Opinion-Editorial for the Belfast Telegraph: "Why the Good Friday Agreement is Working"
In his first Inaugural Address, President Abraham Lincoln called upon Americans to heed "the better angels of our nature" to dissuade them from embarking on a long and bloody civil war.
Just over two years ago, the leaders and people of Northern Ireland summoned the better angels of their nature to negotiate, sign, and approve the Good Friday Agreement in a courageous bid to end nearly 30 years of strife and agony. The Agreement reflected more than the common humanity that unites the people of Northern Ireland, no matter their faith. It reflected their self-interest—their heartfelt conviction that the sacrifices and compromises required for peace would be far easier to bear than the burden of more violence and bloodshed.
George Mitchell said at the time that, as difficult as the Agreement was to negotiate, implementing it would prove more difficult still— and he was right. Two-and-one-half years later, the Agreement is working, but it is straining under intense criticism. I know that many in the unionist community feel deeply uncomfortable with changes relating to security and have concerns that the right to express British identity is being attacked. Nationalists and republicans have voiced concerns of their own about prospects for full equality and implementation of all aspects of the Agreement.
I believe the Good Friday Agreement is fully capable of addressing these concerns. Now is the time to reaffirm its core principles.
—The principle of consent: no decision on changing the constitutional connection linking Northern Ireland with the United Kingdom will be made without support from a majority of Northern Ireland voters. This expresses respect for British sovereignty in Northern Ireland—and also for the legitimate wish of Irish people to pursue a united Ireland.
—Self-government that is democratic, inclusive, and whose participants use exclusively peaceful means to accomplish their aims. The main institutions of government, an elected Assembly and a power-sharing Executive, contain safeguards for protecting minority interests and for excluding those who use or support violence.
—Strict protection of individual human and civil rights. On October 2, Northern Ireland and the United Kingdom as a whole incorporated the European Convention on Human Rights into domestic law. The Northern Ireland Human Rights Commission is now consulting on a Bill of Rights for Northern Ireland.
The people of Northern Ireland support these principles. And for all of their disagreements, so do Northern Ireland's politicians.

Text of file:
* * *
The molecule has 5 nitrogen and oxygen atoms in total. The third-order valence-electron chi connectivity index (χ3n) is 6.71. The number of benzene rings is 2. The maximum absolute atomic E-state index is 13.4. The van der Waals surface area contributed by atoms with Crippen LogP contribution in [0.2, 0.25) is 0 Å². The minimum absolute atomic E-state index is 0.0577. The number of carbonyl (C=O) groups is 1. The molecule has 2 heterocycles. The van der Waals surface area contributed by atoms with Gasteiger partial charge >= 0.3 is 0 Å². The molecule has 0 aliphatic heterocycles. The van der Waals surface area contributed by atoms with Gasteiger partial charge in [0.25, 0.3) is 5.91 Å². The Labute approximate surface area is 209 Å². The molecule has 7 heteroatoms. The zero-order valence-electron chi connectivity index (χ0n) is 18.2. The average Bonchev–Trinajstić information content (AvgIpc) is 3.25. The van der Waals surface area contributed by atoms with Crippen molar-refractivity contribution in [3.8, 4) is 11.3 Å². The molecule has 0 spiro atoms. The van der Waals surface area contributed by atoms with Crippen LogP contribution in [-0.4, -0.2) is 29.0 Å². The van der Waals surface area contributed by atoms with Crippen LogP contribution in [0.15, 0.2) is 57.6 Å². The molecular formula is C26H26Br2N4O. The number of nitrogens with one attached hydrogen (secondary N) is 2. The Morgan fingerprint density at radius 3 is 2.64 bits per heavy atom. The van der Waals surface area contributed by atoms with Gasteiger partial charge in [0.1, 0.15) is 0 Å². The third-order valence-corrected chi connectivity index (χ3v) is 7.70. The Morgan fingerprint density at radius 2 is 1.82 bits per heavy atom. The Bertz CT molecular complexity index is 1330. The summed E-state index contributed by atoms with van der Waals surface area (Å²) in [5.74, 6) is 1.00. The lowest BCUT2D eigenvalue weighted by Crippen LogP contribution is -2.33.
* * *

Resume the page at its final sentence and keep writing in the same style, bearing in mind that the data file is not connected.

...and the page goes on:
The reason, I believe, is simple: Devolved government based on the Stormont Assembly and Executive is working. Even politicians from parties professing to be "anti-Agreement" are participating actively, delivering their constituents democratic and accountable regional government. For the first time in 30 years, Northern Ireland's politicians are producing their own budget and Programme for Government.
This means that problems in the areas of agriculture, health, the environment and education, to name a few, are now the responsibility of local ministers who must answer to local voters. Some may be uncomfortable with power-sharing, but most agree that it is better than being powerless. And foreign investors are taking note of the prospects opened up by these developments—for example, the 900-job call centre that a Denver-based company recently announced will open in north Belfast.
What's more, the Agreement has enabled government ministers from Northern Ireland and the Republic of Ireland to work together to benefit people throughout the island, by developing co-operation in such areas as trade, food safety and EU programmes. Sessions of the North-South Ministerial Council focus on concrete results rather than constitutional debate.
Change this profound is never easy. I applaud the people of Northern Ireland for working to set aside old animosities and to accept even the most difficult elements of the Good Friday Agreement, such as prisoner releases. Yet tough challenges remain, such as adapting the police force in Northern Ireland to earn the confidence and support of all the people, and resolving the issue of paramilitary weapons.
The Agreement offers a chance for a fresh start on policing. It established an independent commission chaired by Chris Patten with a mandate to make recommendations in this highly sensitive area. Some of the Patten Report's proposed changes have distressed those who honour the many sacrifices made by police officers in Northern Ireland.